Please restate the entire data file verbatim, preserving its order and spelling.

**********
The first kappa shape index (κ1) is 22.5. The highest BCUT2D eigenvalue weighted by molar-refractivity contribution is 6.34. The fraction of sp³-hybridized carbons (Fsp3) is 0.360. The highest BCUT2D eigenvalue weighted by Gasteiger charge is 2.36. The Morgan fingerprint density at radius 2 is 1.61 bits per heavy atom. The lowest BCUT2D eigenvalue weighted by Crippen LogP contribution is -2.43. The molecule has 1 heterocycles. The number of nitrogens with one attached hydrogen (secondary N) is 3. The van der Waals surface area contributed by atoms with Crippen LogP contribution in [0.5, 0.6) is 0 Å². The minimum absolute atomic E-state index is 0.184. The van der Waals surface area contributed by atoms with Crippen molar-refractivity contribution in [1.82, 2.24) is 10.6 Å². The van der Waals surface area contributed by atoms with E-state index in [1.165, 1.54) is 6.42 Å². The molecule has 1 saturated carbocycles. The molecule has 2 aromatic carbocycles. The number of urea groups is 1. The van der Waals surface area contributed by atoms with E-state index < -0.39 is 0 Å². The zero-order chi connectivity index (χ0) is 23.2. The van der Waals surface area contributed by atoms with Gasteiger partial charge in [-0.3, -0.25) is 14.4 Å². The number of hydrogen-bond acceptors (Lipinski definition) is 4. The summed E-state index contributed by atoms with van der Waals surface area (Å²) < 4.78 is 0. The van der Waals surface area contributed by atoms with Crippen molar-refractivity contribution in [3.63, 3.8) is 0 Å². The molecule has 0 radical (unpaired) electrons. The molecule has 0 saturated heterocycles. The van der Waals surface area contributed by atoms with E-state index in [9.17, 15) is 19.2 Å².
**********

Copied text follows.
The first kappa shape index (κ1) is 22.5. The highest BCUT2D eigenvalue weighted by molar-refractivity contribution is 6.34. The fraction of sp³-hybridized carbons (Fsp3) is 0.360. The highest BCUT2D eigenvalue weighted by Gasteiger charge is 2.36. The Morgan fingerprint density at radius 2 is 1.61 bits per heavy atom. The lowest BCUT2D eigenvalue weighted by Crippen LogP contribution is -2.43. The molecule has 1 heterocycles. The number of nitrogens with one attached hydrogen (secondary N) is 3. The van der Waals surface area contributed by atoms with Crippen LogP contribution in [0.5, 0.6) is 0 Å². The minimum absolute atomic E-state index is 0.184. The van der Waals surface area contributed by atoms with Crippen molar-refractivity contribution in [1.82, 2.24) is 10.6 Å². The van der Waals surface area contributed by atoms with E-state index in [1.165, 1.54) is 6.42 Å². The molecule has 1 saturated carbocycles. The molecule has 2 aromatic carbocycles. The number of urea groups is 1. The van der Waals surface area contributed by atoms with E-state index < -0.39 is 0 Å². The zero-order chi connectivity index (χ0) is 23.2. The van der Waals surface area contributed by atoms with Gasteiger partial charge in [-0.3, -0.25) is 14.4 Å². The number of hydrogen-bond acceptors (Lipinski definition) is 4. The summed E-state index contributed by atoms with van der Waals surface area (Å²) < 4.78 is 0. The van der Waals surface area contributed by atoms with Crippen molar-refractivity contribution in [3.63, 3.8) is 0 Å². The molecule has 0 radical (unpaired) electrons. The molecule has 0 saturated heterocycles. The van der Waals surface area contributed by atoms with E-state index in [9.17, 15) is 19.2 Å².